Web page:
UN condemns violence in Zimbabwe amid protests over initial election results

UN condemns violence in Zimbabwe amid protests over initial election results
By Freddy TennysonEvelyn Laverick
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Violence in Zimbabwe amid protests over initial election results - As ruling Zanu-PF appear to be on their way to victory - MDC supporters have claimed vote rigging. Protests were launched and government troops opened fire.


The UN has criticised the government of Zimbabwe, calling on them to reject violence after a crackdown saw government troops open fire on opposition protestors.

Police have confirmed that three people were killed in the clashes, but Africanews journalist Pindai Dube told Euronews that the belief in Harare is that the number could be higher.

The scenes of violence contrast dramatically with what President Emmerson Mnangagwa had promised to be a peaceful and free election – but protestors called out the government for what they allege was vote-rigging as early results came in.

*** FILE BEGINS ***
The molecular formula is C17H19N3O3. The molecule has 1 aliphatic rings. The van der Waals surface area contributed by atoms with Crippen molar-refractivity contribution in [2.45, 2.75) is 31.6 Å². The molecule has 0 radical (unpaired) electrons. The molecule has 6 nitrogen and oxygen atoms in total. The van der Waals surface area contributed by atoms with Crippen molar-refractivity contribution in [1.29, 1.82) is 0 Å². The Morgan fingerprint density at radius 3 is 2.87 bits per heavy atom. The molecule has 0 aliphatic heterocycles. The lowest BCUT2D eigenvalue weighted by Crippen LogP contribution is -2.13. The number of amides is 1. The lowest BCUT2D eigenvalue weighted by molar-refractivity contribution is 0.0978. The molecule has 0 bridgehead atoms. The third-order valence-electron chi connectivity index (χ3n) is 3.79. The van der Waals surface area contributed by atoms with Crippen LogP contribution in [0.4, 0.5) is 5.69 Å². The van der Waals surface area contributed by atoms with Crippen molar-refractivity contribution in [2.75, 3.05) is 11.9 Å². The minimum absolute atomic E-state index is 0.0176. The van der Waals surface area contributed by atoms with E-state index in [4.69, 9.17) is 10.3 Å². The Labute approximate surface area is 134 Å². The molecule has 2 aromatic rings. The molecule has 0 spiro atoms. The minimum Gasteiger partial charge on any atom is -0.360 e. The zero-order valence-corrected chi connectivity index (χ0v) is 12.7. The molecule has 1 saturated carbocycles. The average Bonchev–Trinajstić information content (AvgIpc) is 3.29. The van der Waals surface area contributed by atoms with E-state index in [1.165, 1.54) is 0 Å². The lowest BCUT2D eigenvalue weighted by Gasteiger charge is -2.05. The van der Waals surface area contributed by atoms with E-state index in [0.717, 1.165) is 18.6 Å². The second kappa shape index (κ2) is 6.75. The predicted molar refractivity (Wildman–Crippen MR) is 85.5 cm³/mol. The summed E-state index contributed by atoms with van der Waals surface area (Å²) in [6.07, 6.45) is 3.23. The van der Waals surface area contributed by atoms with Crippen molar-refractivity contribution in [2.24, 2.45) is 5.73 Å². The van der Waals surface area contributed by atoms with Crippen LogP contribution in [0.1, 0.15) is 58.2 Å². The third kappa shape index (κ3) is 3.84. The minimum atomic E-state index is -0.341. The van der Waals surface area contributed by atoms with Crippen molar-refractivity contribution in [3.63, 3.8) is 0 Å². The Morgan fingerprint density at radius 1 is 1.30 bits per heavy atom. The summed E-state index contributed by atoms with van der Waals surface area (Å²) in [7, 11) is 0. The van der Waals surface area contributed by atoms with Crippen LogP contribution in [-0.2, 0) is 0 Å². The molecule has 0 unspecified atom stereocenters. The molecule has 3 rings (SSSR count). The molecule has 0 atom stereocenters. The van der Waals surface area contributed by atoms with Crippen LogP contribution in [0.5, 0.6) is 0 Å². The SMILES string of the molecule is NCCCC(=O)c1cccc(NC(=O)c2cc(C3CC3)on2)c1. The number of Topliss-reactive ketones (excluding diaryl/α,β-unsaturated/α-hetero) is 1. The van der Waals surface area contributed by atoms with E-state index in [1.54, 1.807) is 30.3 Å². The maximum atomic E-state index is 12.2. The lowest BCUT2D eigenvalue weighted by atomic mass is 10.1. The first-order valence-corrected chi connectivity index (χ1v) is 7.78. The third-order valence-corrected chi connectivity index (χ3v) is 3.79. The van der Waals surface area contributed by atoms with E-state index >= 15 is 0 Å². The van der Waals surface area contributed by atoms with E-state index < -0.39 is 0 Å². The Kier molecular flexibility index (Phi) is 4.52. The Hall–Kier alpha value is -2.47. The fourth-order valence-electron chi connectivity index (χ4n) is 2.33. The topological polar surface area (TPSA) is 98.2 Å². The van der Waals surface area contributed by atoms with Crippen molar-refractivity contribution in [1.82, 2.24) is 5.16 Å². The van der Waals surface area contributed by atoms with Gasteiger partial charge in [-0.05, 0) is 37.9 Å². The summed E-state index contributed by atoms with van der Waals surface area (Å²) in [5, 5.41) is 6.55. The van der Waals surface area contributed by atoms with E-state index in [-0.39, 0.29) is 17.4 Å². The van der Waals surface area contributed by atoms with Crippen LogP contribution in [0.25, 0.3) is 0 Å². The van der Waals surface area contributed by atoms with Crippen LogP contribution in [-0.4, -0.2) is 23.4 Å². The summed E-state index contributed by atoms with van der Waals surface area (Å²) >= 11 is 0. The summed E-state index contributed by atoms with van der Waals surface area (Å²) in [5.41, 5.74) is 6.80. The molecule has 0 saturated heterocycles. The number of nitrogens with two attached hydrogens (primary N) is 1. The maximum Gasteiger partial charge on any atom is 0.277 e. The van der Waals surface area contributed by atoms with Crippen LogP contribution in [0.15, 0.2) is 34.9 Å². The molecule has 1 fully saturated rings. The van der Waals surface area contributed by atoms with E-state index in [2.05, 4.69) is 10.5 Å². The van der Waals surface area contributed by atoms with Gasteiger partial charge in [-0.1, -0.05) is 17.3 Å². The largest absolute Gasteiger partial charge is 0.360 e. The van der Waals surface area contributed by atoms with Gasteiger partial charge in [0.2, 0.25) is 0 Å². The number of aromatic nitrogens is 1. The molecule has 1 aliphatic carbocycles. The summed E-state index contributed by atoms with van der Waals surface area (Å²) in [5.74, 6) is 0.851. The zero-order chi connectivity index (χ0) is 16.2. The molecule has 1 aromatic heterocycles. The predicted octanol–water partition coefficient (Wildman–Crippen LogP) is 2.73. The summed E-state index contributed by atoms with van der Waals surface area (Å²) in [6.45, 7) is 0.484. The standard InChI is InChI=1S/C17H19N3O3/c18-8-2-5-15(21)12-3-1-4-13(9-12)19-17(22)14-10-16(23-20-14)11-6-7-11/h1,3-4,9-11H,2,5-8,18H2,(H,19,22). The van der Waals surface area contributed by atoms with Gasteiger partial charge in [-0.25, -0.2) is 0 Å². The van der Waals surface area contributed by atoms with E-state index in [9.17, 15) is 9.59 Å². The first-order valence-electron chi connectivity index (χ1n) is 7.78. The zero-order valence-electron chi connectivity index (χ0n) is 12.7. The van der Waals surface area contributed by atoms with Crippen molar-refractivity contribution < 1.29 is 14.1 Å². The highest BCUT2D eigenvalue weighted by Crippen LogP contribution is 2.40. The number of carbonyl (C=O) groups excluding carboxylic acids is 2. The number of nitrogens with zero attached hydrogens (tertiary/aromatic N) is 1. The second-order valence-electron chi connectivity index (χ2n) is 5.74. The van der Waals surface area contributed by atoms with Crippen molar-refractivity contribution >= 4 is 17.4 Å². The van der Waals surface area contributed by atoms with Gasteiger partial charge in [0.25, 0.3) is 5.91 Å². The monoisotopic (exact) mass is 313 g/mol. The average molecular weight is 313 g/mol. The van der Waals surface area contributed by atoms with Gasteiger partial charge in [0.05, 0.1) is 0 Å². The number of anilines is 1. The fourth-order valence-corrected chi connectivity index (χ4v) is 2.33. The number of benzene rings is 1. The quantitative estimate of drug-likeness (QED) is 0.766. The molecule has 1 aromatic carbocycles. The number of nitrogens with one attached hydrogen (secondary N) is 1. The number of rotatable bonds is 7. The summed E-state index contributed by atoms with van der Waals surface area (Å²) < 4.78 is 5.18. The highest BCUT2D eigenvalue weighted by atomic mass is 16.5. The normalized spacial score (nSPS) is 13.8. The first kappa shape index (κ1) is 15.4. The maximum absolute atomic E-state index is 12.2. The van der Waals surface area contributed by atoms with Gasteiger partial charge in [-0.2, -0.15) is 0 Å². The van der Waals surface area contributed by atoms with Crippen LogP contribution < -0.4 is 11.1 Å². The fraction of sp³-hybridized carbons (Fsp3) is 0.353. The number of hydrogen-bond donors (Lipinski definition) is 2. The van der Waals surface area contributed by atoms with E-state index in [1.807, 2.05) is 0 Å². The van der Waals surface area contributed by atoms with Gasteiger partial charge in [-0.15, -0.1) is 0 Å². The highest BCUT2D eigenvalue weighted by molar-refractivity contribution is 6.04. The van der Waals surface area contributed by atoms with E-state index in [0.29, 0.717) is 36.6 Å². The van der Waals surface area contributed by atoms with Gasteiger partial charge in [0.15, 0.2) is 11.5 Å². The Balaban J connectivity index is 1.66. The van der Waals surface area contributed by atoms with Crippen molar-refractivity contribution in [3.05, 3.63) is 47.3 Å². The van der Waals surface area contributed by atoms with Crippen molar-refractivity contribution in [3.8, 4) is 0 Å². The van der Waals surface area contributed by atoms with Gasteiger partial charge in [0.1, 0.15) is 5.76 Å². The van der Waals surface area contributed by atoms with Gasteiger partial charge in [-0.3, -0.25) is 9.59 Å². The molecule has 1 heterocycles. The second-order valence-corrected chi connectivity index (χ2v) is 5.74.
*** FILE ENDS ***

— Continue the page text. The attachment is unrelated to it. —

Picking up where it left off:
The ruling Zanu-PF appeared to be winning early votes in the first election since the army was deployed to remove their former leader Robert Mugabe.

President Mnangagwa had pledged during campaigning to open Zimbabwe to foreign investment in the hope of reviving an ailing economy. Inviting foreign observers in for the vote, it was widely seen as an attempt by Mnangagwa to shed the country of its pariah status and return it to the international fold.

Elmar Brok, the EU’s chief election observer said that while initial findings suggested that the vote itself seemed to be normal, there were many potential factors which could influence the outcome: “the question that was no level playing field in the media question, by the state media, gave only the ruling party the real access and some other such questions which might have played a role in the impact of the election result”.

Mugabe surprised some on Sunday when he publically came out in support of the opposition MDC Alliance party. The party led by Nelson Chamisa had gained support with Zimbabwe’s youth in the run-up to the election. But as the votes came in the mood soured with Chamisa claiming on Wednesday that he had “won the popular vote”. The unrest started shortly after.

A spokesperson for the UN told reporters that they were “concerned about the reports of violence” and reminded political leaders of the “commitments they made” in ensuring a peaceful electoral process. UN Chief Antonio Guterres called on Zimbabwe’s government to “exercise restraint”.

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